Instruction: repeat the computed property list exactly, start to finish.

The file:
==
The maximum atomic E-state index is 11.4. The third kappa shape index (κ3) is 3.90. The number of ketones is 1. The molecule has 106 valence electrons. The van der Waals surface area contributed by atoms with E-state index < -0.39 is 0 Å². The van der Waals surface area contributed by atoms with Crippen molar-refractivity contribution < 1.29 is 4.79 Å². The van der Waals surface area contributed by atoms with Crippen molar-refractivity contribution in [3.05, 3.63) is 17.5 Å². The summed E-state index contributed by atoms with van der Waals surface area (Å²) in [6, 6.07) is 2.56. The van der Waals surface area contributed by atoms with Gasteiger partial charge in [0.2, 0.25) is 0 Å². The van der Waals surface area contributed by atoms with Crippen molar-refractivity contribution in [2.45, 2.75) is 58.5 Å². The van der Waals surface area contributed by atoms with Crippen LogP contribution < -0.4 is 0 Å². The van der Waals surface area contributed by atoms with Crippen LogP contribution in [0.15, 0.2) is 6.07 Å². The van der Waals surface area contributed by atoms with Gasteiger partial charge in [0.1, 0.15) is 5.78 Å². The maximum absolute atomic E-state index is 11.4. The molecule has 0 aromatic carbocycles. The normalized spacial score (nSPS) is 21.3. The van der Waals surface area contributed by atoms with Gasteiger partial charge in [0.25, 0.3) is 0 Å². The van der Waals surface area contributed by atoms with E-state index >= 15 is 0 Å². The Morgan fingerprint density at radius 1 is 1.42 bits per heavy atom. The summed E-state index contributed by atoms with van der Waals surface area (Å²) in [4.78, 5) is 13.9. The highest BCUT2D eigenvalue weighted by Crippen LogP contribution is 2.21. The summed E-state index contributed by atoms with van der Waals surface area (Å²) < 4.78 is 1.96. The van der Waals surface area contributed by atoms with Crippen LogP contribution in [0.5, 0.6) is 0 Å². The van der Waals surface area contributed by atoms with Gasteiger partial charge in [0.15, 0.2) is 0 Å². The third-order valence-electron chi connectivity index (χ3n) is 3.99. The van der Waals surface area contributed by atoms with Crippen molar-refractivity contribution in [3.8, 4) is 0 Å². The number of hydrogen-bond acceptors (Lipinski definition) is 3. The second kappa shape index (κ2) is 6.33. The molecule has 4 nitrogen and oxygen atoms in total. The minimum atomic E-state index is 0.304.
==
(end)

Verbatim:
The maximum atomic E-state index is 11.4. The third kappa shape index (κ3) is 3.90. The number of ketones is 1. The molecule has 106 valence electrons. The van der Waals surface area contributed by atoms with E-state index < -0.39 is 0 Å². The van der Waals surface area contributed by atoms with Crippen molar-refractivity contribution < 1.29 is 4.79 Å². The van der Waals surface area contributed by atoms with Crippen molar-refractivity contribution in [3.05, 3.63) is 17.5 Å². The summed E-state index contributed by atoms with van der Waals surface area (Å²) in [6, 6.07) is 2.56. The van der Waals surface area contributed by atoms with Gasteiger partial charge in [0.2, 0.25) is 0 Å². The van der Waals surface area contributed by atoms with Crippen molar-refractivity contribution in [2.45, 2.75) is 58.5 Å². The van der Waals surface area contributed by atoms with Crippen LogP contribution < -0.4 is 0 Å². The van der Waals surface area contributed by atoms with Crippen LogP contribution in [0.15, 0.2) is 6.07 Å². The van der Waals surface area contributed by atoms with Gasteiger partial charge in [0.1, 0.15) is 5.78 Å². The maximum absolute atomic E-state index is 11.4. The molecule has 0 aromatic carbocycles. The normalized spacial score (nSPS) is 21.3. The van der Waals surface area contributed by atoms with Gasteiger partial charge in [0.25, 0.3) is 0 Å². The van der Waals surface area contributed by atoms with E-state index >= 15 is 0 Å². The Morgan fingerprint density at radius 1 is 1.42 bits per heavy atom. The summed E-state index contributed by atoms with van der Waals surface area (Å²) in [4.78, 5) is 13.9. The highest BCUT2D eigenvalue weighted by Crippen LogP contribution is 2.21. The summed E-state index contributed by atoms with van der Waals surface area (Å²) < 4.78 is 1.96. The van der Waals surface area contributed by atoms with Crippen LogP contribution in [0.5, 0.6) is 0 Å². The van der Waals surface area contributed by atoms with Gasteiger partial charge in [0.15, 0.2) is 0 Å². The third-order valence-electron chi connectivity index (χ3n) is 3.99. The van der Waals surface area contributed by atoms with Crippen molar-refractivity contribution in [3.8, 4) is 0 Å². The number of hydrogen-bond acceptors (Lipinski definition) is 3. The second kappa shape index (κ2) is 6.33. The molecule has 4 nitrogen and oxygen atoms in total. The minimum atomic E-state index is 0.304.